Violinist Ruggiero Ricci, who served on the Juilliard faculty from 1975 to 1979, died of heart failure on August 5 in Palm Springs, Calif. He was 94. A virtuoso who made more than 500 recordings and gave some 5,000 concerts during his 70- year solo career, he retired from playing at 85 although he continued to give master classes. His most recent one at Juilliard was in 2003; it focused on concertos by Mozart, Elgar, Dvorak, and Brahms.
Ricci was born in San Francisco in 1918, though for many years his birth year was given as 1920 to make him seem even more of a prodigy. His Italian parents gave him the Anglicized name Woodrow Wilson Rich, but they soon changed it to Ruggiero Ricci as it seemed like a better name for a prodigy. His skills were impressive no matter what his age—or name. When he was 6, Ricci was taken by his father to audition for Louis Persinger, a prominent violin teacher who, at the time, was having great success with another young prodigy, Yehudi Menuhin. (Menuhin went on to study in a special theory program at the Institute of Musical Art, Juilliard’s predecessor institution, in 1925 and 1926; Persinger would be a member of the Juilliard faculty from 1930 until his death, in 1966.) Persinger took Ricci on as a pupil after a year and he was soon making an international splash; the boy made his recital debut in San Francisco in 1928 and his professional orchestral debut in London in 1932, performing the Mendelssohn Violin Concerto.
It wasn’t always easy being a prodigy. In 1930, after having assigned guardianship of young Ruggiero and his younger brother Giorgio (originally named George Washington Rich) to Persinger’s assistant a few years before, the parents sued to get it back in a scandal the world followed with rapt attention. (Persinger and his assistant had by that time relocated to New York so he could teach at Juilliard.) As the case was unfolding, New York City Mayor James Walker took the unusual step of refusing to sign a necessary permit an hour before a concert Ruggiero was scheduled to give at Carnegie Hall. (Walker thought it wasn’t appropriate for the concert to take place with the case going on.) The 1,500 people who had already paid were given their money back, and they and 500 more hopefuls were turned away. “The crowd showed disappointment but was orderly,” The New York Times reported the next day. Although Ricci’s parents were eventually granted custody, teacher and pupil remained extremely close—and for the rest of his life, Ricci himself did not have good things to say about the pushy parents he said were always found behind prodigies. His parents had required all seven of their children to play instruments from an early age; among Ricci’s survivors are his sister Emma, a retired violinist with the Metropolitan Opera Orchestra. He is also survived by his wife, Julia; four children from his two previous marriages, and several grandchildren.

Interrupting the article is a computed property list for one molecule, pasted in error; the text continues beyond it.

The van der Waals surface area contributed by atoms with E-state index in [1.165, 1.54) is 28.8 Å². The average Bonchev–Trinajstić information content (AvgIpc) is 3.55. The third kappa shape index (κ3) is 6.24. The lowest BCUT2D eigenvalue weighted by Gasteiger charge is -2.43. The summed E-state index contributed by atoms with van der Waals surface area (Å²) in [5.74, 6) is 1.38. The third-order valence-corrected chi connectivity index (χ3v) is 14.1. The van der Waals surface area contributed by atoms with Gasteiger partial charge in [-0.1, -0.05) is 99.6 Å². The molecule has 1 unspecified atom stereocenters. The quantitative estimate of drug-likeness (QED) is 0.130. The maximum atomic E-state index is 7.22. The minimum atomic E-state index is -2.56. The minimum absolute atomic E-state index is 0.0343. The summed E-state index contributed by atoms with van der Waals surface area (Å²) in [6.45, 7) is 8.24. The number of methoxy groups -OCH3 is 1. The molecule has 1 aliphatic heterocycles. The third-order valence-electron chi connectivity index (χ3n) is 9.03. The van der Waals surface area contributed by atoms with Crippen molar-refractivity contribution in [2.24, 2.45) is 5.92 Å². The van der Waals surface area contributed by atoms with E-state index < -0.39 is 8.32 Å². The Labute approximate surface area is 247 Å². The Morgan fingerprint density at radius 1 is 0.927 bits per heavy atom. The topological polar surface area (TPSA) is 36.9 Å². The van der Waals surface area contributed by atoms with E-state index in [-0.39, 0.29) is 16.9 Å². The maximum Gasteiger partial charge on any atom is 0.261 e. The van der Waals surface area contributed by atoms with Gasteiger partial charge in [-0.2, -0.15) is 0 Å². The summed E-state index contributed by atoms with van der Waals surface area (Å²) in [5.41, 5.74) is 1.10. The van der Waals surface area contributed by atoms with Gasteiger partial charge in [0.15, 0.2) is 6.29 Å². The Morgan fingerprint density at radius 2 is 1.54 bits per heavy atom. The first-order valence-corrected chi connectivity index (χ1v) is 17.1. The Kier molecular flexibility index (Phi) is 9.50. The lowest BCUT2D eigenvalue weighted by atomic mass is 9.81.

In World War II, Ricci interrupted his concert career to serve in the Army Air Force as an entertainment specialist. A virtuoso, he uncovered many previously unknown 19th-century works and also specialized in the works of Paganini—he was the first violinist to record the composer’s fiendishly difficulty 24 caprices in their original version. But he played everything. In 1975, he filled in at the last minute for at a Hunter College recital and played Bach’s A Minor Sonata, the Bartok Sonata, and 12 of Paganini’s caprices, some of the hardest music in the repertoire, to rave reviews. In addition to Juilliard, Ricci taught at Indiana University, the University of Michigan, and the Mozarteum, in Salzburg, Austria.